A new study shows cholesterol levels may be higher in colder months. So if you're worried about your cholesterol levels, you might want to go get them checked now rather than wait till the fall or winter.
Researchers examined the issue in a study involving about 500 otherwise healthy men and women. All the participants had their cholesterol checked on a quarterly basis over the year. Average total cholesterol was 222 milligrams/deciliter for the men in the study and 213 milligrams/deciliter for the women. Cholesterol levels increased by 3.9 milligrams/deciliter for men, with a peak in December, and 5.4 milligrams/deciliter for women, with a peak in January. The seasonal differences were even greater for people with known high cholesterol.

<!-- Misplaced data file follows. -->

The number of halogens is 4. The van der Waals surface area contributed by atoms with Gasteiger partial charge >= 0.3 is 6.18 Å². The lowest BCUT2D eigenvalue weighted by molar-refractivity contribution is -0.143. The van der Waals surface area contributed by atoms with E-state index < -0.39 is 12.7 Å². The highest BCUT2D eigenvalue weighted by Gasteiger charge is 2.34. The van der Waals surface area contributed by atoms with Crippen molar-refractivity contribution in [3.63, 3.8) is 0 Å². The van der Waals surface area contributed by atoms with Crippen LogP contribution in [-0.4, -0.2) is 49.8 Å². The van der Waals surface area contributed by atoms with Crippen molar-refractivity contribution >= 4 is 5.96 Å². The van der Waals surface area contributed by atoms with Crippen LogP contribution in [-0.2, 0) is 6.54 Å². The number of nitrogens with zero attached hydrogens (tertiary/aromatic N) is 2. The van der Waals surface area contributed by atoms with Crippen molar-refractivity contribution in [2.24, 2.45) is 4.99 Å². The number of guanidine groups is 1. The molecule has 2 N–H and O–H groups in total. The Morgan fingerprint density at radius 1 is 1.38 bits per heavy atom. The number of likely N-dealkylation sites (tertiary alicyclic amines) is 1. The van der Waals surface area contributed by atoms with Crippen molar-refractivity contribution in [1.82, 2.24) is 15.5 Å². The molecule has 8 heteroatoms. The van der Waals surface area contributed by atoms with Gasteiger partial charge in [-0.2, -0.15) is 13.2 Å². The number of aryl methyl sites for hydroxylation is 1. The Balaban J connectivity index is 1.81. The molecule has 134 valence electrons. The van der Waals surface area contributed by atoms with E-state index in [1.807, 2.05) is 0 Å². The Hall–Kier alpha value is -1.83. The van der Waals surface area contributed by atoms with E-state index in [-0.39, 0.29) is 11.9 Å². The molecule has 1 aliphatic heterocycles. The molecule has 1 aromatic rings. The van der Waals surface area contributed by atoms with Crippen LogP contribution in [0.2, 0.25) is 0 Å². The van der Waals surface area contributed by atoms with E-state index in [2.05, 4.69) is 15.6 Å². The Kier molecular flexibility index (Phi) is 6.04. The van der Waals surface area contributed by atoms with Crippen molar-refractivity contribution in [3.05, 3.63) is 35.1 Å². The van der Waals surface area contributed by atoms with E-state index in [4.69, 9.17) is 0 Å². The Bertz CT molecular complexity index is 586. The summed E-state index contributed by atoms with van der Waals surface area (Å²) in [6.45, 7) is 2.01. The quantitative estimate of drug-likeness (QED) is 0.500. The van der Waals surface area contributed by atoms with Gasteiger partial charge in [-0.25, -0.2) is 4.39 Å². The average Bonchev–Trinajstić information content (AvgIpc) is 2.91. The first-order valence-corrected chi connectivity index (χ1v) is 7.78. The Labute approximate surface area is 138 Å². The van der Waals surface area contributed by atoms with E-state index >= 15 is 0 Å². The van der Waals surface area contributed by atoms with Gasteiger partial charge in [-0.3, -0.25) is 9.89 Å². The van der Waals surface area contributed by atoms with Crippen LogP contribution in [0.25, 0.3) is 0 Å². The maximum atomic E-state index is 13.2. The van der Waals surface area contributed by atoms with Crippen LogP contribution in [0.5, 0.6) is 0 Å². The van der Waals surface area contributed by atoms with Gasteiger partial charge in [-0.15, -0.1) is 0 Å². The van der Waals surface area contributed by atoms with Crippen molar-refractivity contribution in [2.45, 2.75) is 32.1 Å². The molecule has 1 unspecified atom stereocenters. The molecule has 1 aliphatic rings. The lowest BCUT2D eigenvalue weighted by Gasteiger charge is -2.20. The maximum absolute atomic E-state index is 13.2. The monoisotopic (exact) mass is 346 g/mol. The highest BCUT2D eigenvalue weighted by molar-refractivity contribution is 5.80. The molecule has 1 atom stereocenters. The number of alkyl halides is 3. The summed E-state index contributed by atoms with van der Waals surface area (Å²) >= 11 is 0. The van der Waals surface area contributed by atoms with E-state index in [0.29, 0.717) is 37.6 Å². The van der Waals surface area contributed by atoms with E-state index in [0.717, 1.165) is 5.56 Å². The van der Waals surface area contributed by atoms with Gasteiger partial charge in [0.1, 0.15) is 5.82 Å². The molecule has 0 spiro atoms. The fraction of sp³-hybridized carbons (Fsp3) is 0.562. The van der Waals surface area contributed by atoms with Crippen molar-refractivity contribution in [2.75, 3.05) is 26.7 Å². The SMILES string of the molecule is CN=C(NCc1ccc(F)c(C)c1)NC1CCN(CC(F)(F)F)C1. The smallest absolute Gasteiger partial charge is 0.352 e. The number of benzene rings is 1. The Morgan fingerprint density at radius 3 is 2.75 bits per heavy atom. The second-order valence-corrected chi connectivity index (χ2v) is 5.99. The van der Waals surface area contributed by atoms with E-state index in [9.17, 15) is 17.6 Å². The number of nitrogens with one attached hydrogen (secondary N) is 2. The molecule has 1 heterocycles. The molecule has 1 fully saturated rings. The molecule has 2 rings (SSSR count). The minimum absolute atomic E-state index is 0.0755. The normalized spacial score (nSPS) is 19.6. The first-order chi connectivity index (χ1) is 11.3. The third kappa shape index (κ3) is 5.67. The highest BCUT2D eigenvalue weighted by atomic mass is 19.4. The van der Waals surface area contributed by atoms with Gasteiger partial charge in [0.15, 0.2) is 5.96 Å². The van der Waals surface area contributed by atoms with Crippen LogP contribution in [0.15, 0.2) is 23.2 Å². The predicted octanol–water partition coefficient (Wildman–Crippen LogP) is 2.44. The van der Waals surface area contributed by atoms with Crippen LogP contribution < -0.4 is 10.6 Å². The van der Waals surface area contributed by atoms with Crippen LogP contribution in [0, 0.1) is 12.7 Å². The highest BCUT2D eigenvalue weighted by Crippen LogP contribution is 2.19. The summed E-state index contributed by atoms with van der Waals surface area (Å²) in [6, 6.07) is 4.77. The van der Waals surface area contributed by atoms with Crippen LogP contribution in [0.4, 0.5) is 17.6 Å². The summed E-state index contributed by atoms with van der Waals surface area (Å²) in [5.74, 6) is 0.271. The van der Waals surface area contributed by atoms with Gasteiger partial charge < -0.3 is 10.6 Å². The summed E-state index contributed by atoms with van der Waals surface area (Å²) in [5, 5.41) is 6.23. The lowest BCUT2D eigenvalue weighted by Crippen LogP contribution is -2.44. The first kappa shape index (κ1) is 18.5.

Based on the seasonal differences, the researchers report about 22 percent more of the participants would have been identified as having high cholesterol -- defined as 240 milligrams/deciliter or greater -- in the winter vs. the summer.
The question to be answered is why would cholesterol be lower in the summer than in the winter? Researchers say warmer weather results in a greater volume of blood plasma, which in turn may dilute cholesterol in the blood resulting in lower cholesterol concentrations. The tendency people have to be more active in the summer probably plays a role as well.